These are photo essays by some of today's best photojournalists following the great tradition begun over a hundred years ago with the exposés of New York tenement life by Jacob Riis. Through the doggedness of these photographers--who are clearly committed to stirring us out of complacency--all the power and passion of the medium is evident in this book.
David Elliot Cohen, who co-created the famous "Day in the Life" series of photojournalism books, had a keen eye in selecting the photo essays and coupling each with cogent commentary from writers such as Samantha Power, professor at Harvard's John F. Kennedy School of Government; Jeffrey D. Sachs, director of the Earth Institute and Columbia University professor; and Elizabeth C. Economy, director for Asian Studies at the Council on Foreign Relations.
The book is an engrossing journey from pristine wilderness to glittering Rodeo Drive boutiques with stops along the way focusing on genocide, global jidad, child labor and AIDS victims in Africa, to name a few.Read more ›
This is a very well produced book, thought provoking in its intensity, and supported by an A-list of expert contributors.
Some of the most interesting work in the book is from photographers under most people's radar. Shehzad Noorani's Children of the Black Dust and Stephen Voss's Economic Miracle, Environmental Disaster both examine underreported issues with excellent photos and strong writing. The book's impact comes not just from the photographs, but the excellent writing that accompanies them. I highly recommend What Matters as a hard-hittng and opinionated book that is both journalistically-sound and passionate.
o 5 cent rental rooms in 1889
o a 1968 Saigon street execution
o inside an ice cave up North
o the dwindling Penguin population
o glacial changes in Athabasca and Pasterze
o windmill farms
Each photo is presented in breath-taking color. The volume is worth the price of admission.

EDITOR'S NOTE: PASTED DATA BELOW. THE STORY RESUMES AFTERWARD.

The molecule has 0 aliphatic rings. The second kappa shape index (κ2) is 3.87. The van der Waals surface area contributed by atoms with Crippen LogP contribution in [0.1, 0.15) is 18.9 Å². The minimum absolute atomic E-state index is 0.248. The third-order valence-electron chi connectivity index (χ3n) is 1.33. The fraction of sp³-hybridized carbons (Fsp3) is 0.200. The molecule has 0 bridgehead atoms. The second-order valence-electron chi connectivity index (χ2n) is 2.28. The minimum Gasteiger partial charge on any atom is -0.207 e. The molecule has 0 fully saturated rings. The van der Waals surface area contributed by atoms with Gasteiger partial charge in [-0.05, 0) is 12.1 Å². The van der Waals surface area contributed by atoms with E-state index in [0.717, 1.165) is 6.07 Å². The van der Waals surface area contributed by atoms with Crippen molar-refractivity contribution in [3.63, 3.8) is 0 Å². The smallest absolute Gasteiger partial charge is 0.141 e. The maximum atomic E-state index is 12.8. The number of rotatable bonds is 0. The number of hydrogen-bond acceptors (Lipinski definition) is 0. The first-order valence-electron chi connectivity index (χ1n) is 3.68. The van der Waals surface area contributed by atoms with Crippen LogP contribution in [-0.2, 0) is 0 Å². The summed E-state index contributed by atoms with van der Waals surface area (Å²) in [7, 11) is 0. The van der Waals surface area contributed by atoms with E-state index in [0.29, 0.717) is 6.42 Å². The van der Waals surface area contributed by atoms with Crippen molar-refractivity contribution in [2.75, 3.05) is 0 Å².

Most Recent Customer Reviews
By far the best introduction to many of the most critical aspects of contemporary social problems and their potential solutions too.Published 19 months ago by Professor X
I first saw this book at my public library a few years ago. Many of the photos have stayed w/ me since then. This is an eye opening book on injustice & greed in our world.Published on September 6, 2013 by Maddie
I cannot find that it's an used book from its outlook and the inner pages. Amazing. It's really worth the pricePublished on January 13, 2013 by young
Wonderful book for our time and our generation to read. Was in perfect condition and came on time. Love it.Published on August 17, 2010 by Amanda J. Smarr
This is an exceptionally fine blend of excellent prose and superior photographs. It is a most compelling and at times very emotional book to read... Read morePublished on April 7, 2010 by BfloBen
When I saw this book on the shelves at the library, I was first intrigued by its bright blue spine. When I took it down, the cover photograph really took my breath away and I knew... Read morePublished on February 17, 2009 by Heather O'Roark
After reading a review of the book I was excited to order it. I thought it would be a thought-provoking photo-journalistic depiction of human nature, that would illustrate, or at... Read morePublished on January 26, 2009 by Kate
After reviewing this book, and giving it as a gift. It will now be used as a supplement reading for a college course.Published on December 27, 2008 by Kenneth Vanosdol